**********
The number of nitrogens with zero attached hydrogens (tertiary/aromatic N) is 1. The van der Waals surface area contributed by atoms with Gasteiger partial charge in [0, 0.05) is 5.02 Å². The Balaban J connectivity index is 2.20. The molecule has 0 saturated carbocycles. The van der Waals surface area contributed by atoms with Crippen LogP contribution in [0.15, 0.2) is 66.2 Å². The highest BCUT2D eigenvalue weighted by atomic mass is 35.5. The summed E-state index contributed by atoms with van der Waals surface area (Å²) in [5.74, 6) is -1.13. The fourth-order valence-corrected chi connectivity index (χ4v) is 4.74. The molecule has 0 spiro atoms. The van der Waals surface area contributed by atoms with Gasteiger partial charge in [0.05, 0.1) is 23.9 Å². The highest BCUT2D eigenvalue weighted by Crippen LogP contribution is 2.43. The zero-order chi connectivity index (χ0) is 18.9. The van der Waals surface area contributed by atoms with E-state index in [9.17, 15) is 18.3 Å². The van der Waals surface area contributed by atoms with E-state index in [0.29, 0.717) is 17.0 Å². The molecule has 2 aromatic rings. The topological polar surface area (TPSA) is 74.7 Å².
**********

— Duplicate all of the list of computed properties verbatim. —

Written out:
The number of nitrogens with zero attached hydrogens (tertiary/aromatic N) is 1. The van der Waals surface area contributed by atoms with Gasteiger partial charge in [0, 0.05) is 5.02 Å². The Balaban J connectivity index is 2.20. The molecule has 0 saturated carbocycles. The van der Waals surface area contributed by atoms with Crippen LogP contribution in [0.15, 0.2) is 66.2 Å². The highest BCUT2D eigenvalue weighted by atomic mass is 35.5. The summed E-state index contributed by atoms with van der Waals surface area (Å²) in [5.74, 6) is -1.13. The fourth-order valence-corrected chi connectivity index (χ4v) is 4.74. The molecule has 0 spiro atoms. The van der Waals surface area contributed by atoms with Gasteiger partial charge in [0.05, 0.1) is 23.9 Å². The highest BCUT2D eigenvalue weighted by Crippen LogP contribution is 2.43. The zero-order chi connectivity index (χ0) is 18.9. The van der Waals surface area contributed by atoms with E-state index in [9.17, 15) is 18.3 Å². The van der Waals surface area contributed by atoms with E-state index in [0.29, 0.717) is 17.0 Å². The molecule has 2 aromatic rings. The topological polar surface area (TPSA) is 74.7 Å².